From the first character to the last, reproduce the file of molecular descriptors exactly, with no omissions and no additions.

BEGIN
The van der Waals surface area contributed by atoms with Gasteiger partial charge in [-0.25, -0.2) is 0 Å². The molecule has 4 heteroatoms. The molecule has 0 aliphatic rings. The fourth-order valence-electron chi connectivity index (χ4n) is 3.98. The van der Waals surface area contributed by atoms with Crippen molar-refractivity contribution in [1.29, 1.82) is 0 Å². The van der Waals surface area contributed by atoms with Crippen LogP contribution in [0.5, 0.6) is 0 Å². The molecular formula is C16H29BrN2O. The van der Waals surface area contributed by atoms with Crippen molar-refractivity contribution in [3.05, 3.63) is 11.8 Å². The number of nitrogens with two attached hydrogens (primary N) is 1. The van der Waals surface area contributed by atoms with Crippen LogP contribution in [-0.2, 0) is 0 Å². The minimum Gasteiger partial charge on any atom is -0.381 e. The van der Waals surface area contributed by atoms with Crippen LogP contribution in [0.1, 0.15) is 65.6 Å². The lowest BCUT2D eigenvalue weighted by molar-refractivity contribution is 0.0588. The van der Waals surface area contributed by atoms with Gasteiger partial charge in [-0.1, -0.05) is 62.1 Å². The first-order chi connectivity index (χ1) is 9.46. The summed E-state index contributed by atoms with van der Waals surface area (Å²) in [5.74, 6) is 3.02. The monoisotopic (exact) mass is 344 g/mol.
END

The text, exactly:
The van der Waals surface area contributed by atoms with Gasteiger partial charge in [-0.25, -0.2) is 0 Å². The molecule has 4 heteroatoms. The molecule has 0 aliphatic rings. The fourth-order valence-electron chi connectivity index (χ4n) is 3.98. The van der Waals surface area contributed by atoms with Crippen molar-refractivity contribution in [1.29, 1.82) is 0 Å². The van der Waals surface area contributed by atoms with Crippen LogP contribution in [0.5, 0.6) is 0 Å². The molecular formula is C16H29BrN2O. The van der Waals surface area contributed by atoms with Crippen molar-refractivity contribution in [3.05, 3.63) is 11.8 Å². The number of nitrogens with two attached hydrogens (primary N) is 1. The van der Waals surface area contributed by atoms with Crippen LogP contribution in [-0.2, 0) is 0 Å². The minimum Gasteiger partial charge on any atom is -0.381 e. The van der Waals surface area contributed by atoms with Crippen LogP contribution in [0.1, 0.15) is 65.6 Å². The lowest BCUT2D eigenvalue weighted by molar-refractivity contribution is 0.0588. The van der Waals surface area contributed by atoms with Gasteiger partial charge in [-0.1, -0.05) is 62.1 Å². The first-order chi connectivity index (χ1) is 9.46. The summed E-state index contributed by atoms with van der Waals surface area (Å²) in [5.74, 6) is 3.02. The monoisotopic (exact) mass is 344 g/mol.